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Make (some) apps run without a dock icon System
If you'd like to have an application running, but without a dock icon, there's a way achieve this by modifying the application's plist file. Read the rest of this article if you'd like the (fairly simple) instructions.

NOTE: This one goes in the clearly 'experimental' category. I have not tried this myself yet, but the source (the X4U mailing list) is generally good, and it seems to make logical sense. Use at your own risk!!

Open a terminal session, and first navigate to the "Contents" folder of the application you'd like to modify (note - you may want to make a backup of the app first, especially if it's one of the Apple-installed applications). This example uses Key Caps:
cd 'Applications/Utilities/Key Caps.app/Contents/'
Now, edit the Info.plist file:
vi Info.plist
You can use vi, pico, or emacs to do the editing.

Just before the closing Just before the closing </dict> tag, add
<key>NSBGOnly</key>
<string>1</string>
Save the edited Info.plist, then launch Key Caps from the GUI (it's in /Applications). If your edit was successful, you should see the Key Caps window come up, but no icon in the dock.
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Make (some) apps run without a dock icon | 7 comments | Create New Account
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What about Apps that aren't Bundles?
Authored by: pualo on Apr 20, '01 03:02:05AM

Is there a way to add a plist to an application that is currently an actual standalone file? That is, is there a way to package up an application inside of a bundle yourself?



[ Reply to This | # ]
What about Apps that aren't Bundles?
Authored by: GaelicWizard on Oct 14, '02 01:10:40AM
a short while ago i was going crazy trying to make an app run with super user privs. at the time i did not have pseudo, now i do. I had some pseudo-like app that only made bundle-apps run w/ admin privs. I experimented with making app bundles from complete app-files. basically all you have to do is make the PkgInfo & Info.plist files in the bundle's contents folder look correct w/ the right type & creator codes then put the real app in the MacOS folder inside the Contents folder in the whatever.app folder. now i think that this makes it a package and everything is fine and dandy. i think this will allow this hack to work.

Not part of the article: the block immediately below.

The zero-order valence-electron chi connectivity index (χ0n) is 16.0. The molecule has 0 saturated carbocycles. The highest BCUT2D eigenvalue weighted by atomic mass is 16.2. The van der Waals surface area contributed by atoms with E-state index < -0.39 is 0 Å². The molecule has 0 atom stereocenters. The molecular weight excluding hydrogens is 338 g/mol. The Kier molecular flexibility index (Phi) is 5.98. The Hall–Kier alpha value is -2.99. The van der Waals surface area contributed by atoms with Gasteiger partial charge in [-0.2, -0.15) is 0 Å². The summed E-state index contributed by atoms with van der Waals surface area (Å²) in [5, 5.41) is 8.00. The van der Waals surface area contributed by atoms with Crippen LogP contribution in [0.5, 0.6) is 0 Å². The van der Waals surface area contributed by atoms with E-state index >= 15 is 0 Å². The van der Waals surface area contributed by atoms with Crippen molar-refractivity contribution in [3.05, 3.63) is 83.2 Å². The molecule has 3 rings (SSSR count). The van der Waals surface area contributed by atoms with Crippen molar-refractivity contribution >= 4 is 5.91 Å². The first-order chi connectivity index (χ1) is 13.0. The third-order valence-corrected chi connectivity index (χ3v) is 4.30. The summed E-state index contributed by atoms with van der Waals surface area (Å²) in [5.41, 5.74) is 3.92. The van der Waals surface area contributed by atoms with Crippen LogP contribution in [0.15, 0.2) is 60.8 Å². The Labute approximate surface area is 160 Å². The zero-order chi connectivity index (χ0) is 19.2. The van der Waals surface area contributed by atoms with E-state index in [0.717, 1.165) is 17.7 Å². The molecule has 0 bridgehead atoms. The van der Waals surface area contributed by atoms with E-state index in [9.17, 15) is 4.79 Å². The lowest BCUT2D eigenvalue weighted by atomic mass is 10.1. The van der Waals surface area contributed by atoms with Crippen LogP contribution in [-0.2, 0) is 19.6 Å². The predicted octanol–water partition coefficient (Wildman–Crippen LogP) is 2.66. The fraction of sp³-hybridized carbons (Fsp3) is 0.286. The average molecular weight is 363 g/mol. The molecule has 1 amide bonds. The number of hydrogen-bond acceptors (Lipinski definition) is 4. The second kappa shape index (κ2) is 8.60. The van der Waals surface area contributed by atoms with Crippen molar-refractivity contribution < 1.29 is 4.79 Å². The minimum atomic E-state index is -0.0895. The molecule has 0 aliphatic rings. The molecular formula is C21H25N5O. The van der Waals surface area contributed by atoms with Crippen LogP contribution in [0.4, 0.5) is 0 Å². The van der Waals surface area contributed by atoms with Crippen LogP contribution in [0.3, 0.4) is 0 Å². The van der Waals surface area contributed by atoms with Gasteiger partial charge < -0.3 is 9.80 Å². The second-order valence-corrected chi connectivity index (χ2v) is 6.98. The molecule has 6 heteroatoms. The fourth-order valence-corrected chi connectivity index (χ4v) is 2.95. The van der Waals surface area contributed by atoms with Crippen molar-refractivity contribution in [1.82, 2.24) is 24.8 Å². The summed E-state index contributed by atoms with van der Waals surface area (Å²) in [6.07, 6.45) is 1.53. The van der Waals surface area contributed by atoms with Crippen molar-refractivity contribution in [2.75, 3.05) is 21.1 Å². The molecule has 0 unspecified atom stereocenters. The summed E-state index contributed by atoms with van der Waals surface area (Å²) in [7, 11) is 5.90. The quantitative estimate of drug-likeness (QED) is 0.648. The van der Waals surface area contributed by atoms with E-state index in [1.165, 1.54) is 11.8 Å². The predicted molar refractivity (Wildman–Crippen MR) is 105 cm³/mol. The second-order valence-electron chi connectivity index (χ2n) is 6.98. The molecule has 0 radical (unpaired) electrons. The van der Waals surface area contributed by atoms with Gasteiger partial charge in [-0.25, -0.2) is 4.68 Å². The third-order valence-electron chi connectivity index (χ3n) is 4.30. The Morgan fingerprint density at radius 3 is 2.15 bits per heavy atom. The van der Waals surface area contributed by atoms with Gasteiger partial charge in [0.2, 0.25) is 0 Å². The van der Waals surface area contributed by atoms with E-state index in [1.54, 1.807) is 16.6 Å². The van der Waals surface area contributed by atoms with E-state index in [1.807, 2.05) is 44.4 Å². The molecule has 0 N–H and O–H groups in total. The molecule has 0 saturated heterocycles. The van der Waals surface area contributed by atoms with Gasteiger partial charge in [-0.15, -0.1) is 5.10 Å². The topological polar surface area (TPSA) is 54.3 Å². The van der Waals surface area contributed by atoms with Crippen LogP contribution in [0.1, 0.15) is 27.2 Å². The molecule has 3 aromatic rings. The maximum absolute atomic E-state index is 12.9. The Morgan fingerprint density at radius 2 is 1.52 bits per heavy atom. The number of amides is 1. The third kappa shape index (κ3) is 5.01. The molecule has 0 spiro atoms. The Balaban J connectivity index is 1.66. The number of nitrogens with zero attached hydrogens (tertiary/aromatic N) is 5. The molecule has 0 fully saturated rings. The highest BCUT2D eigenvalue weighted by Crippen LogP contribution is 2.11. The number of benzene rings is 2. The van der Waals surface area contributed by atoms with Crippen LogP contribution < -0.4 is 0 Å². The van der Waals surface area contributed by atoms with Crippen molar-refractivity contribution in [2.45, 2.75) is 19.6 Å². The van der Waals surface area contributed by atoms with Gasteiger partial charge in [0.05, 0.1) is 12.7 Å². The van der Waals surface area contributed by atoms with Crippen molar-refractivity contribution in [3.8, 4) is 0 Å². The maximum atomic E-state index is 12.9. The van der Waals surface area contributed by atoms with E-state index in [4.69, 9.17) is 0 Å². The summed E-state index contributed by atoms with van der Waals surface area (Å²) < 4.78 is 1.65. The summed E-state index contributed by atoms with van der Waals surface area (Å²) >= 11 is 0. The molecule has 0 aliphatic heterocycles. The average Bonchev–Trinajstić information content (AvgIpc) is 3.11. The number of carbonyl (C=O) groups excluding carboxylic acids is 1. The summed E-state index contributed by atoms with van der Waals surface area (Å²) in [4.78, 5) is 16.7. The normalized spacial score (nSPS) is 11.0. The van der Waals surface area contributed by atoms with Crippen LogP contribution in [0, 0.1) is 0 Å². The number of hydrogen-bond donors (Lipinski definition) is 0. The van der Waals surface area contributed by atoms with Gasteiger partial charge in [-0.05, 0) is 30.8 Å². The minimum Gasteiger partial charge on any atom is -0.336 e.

I may be wrong, have fun!

[ Reply to This | # ]
No need to go to the terminal
Authored by: Anonymous on Apr 20, '01 04:42:08AM

Hi!
You can obviously even do this from the GUI (if you have proper permissions on the App) by using "Show Package Contents from the context menu and, double clicking info.plist.
This should fire up Property List editor, where you can edit the file and are less likely to screw it up. (It might be a cool idea to duplicate info.plist before)

Greetings, iSee
PS: I think this only works for Cocoa apps (that always come in bundles), like it seams to be a feature inherited from NextStep (note the NS in the property name)



[ Reply to This | # ]
Editing the file
Authored by: BMarsh on Apr 21, '01 04:23:01PM

This edit does indeed work, I have wClock running, but no longer in my dock (set to startup in the login panel in my system preferences)

TextEdit has a straight text mode, and if you "show package contents" and navigate so you can see the mentioned file, then just drag the file onto the textedit program

(if you have devtools installed, may as well just use property list editor, otherwise textedit does it just fine)

it's always recommended to make a copy before editing things like this, just in case =)



[ Reply to This | # ]
A word of caution
Authored by: jwyner on Apr 22, '01 05:45:51PM

A great tip, but be careful: changing the plist puts the app permanently into the background, which means programs like stickies (this is of course purely hypothetical, I would never do something so stupid this afternoon at 1:15pm PST) can only have their windows moved -- keyboard strokes go to the foreground app. (This makes typing a new sticky note especially difficult)



[ Reply to This | # ]
A word of caution
Authored by: yan.nl on Oct 12, '02 05:07:58PM

To enable the Dock icon again replace the "1" for a "0" and save the file.

<key>NSBGOnly</key>
<string>0</string>



[ Reply to This | # ]
Another possibility:
Authored by: evands on Oct 14, '02 10:03:22PM
Check out this hint from a while back which performs the same function in a different way, with the added functionality of still being able to type in the application... doesn't seem to work for all apps, though.

[ Reply to This | # ]